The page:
These ideas were floating in my mind for quite a while, since the thing was on a hiatus for a longer time and not given the attention it deserved, so at one point ultimately things were changed - for the better.
Was it a difficult decision to change the name at the time?
Not really. It felt like doing absolutely the right thing and I regret nothing. Regardless of the decision itself: For a while it was actually more difficult getting the changes into peoples' heads, and getting the sometimes very misinterpreted image so far portrayed out of the heads again: So that it appears no longer somewhat artificially limited, without being force-fed belonging to whatever scene, and first off without any label assignment. Luckily, to our advantage, not many actually knew of the band before and most people started to get into it after the name change, so it was fine after all. It would have been more difficult if we had more official releases before.
Were you working at all on new material in that time between writing the record and recording it?
For to be used on Black Abomination Spawn? No, all the material was almost ready to go, with only some adjustments in the arrangement to be made. One exception was "Soul Harvest", a rather new song that still contains lots of old riff ideas.
Speaking about material being written for a possible next release while still being busy with Black Abomination Spawn: As a group no. Occasionally I would gather some ideas and record them. But the record itself was prio A.
Besides, there is so much other "new" (mostly old, not yet recorded) material around we could easily fill at least two albums with that stuff, a lot of it being even more intense. The question is always, does it live up to what we want to present as a follow up to this record. Also, my key motivation is always to make something that is different, so everything that is for debate to record next will get to the vault first and run through lots of review, practice and improvement will happen before we set up plans for a new release. There are always ways found to improve things until having reached a point where there is no more need to elevate any of it.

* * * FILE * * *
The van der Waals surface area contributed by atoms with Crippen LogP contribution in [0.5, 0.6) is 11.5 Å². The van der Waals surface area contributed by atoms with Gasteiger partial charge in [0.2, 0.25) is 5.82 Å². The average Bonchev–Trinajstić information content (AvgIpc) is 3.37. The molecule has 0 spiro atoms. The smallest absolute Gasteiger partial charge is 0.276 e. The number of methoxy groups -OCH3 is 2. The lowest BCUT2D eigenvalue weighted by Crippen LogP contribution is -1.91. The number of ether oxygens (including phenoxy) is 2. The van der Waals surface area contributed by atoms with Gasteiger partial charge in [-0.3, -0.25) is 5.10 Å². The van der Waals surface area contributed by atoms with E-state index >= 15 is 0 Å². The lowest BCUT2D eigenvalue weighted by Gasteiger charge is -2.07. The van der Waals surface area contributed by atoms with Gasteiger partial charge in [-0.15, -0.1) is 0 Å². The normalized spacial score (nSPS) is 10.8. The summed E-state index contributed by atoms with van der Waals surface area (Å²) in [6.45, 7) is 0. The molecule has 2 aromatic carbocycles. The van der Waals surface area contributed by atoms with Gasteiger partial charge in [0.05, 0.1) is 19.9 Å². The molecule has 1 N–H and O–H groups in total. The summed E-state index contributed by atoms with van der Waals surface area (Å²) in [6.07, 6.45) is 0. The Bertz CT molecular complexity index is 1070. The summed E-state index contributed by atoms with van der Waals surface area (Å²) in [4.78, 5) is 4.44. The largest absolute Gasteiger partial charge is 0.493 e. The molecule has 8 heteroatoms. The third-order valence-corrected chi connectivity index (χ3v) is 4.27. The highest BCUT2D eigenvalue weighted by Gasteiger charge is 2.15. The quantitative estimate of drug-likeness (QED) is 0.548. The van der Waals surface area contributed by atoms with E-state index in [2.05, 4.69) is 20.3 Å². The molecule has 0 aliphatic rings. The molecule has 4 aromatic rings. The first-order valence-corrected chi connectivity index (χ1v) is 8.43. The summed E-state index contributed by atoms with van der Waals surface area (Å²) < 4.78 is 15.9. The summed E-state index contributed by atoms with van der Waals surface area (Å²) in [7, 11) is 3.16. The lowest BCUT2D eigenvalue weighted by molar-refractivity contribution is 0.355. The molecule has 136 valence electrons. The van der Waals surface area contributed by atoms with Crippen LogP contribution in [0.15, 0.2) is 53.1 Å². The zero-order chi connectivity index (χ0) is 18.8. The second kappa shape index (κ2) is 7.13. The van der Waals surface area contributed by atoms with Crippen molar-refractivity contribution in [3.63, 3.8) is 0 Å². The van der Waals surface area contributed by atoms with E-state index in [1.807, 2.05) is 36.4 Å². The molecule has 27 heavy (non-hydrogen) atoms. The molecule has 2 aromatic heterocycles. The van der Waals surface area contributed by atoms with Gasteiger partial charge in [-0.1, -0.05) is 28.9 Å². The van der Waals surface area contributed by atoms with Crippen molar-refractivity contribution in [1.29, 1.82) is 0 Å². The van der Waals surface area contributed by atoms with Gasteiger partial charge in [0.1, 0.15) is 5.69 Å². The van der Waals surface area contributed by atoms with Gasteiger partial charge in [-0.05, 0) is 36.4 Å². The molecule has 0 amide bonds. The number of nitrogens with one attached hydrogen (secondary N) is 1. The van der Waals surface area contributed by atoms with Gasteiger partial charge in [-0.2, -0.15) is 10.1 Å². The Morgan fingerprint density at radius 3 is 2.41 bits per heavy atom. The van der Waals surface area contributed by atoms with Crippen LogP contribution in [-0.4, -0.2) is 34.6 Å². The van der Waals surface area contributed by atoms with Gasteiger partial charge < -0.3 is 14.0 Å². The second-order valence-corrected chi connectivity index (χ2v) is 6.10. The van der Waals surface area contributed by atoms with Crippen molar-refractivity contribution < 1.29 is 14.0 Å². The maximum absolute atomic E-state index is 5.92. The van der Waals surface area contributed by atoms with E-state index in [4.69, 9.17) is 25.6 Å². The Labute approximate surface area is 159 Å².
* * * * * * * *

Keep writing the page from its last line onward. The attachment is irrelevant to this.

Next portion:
How long does it take you to decide if an old song is worth using, and to decide when a song is completely finished?
It takes a long time. Most of it is of course written absolutely intuitively, but will be listened to for a long time to see if things keep its intensity by passing time. The least I would say is one-two years. Keep it mind that includes breaking up things to the point where I don't even listen to the Metal genre during creative times, if you will, in order to keep any idea or alteration in the song pure, given lowest possible outside influence.
What are some of the other non-metal styles of music that you listen to? Are you not worried about those influencing your intentions as you sit on songs?
Dark Ambient, rap, 1980/1990s pop/disco, movie soundtracks.
In a way they do have an influence, however that would rather be distracting from the over-consumption of extreme metal and looking at music from another viewpoint, like regaining the appreciation for what a well placed slow riff can do (as an example). It feels very bland to pick up the guitar and write once you heard war metal, Incantation copycats or whatever the whole day - I know a lot of people who do that. The feeling of redundancy not only is weakened, but replaced with fresh inspiration if you have spent much time with other things or music before. I have had riffs, simple ones that feel very alive and real come to me automatically like this, but not musically influenced by other genres. There is definitely something to it by keeping the mind coloured with many genres as an artist that improves the insight on the creation. At least as a side effect, this works for me. But I love those genres in a natural way, it's not just abuse for the effect.
Black Abomination Spawn released on November 13th, 2020 via Invictus Productions.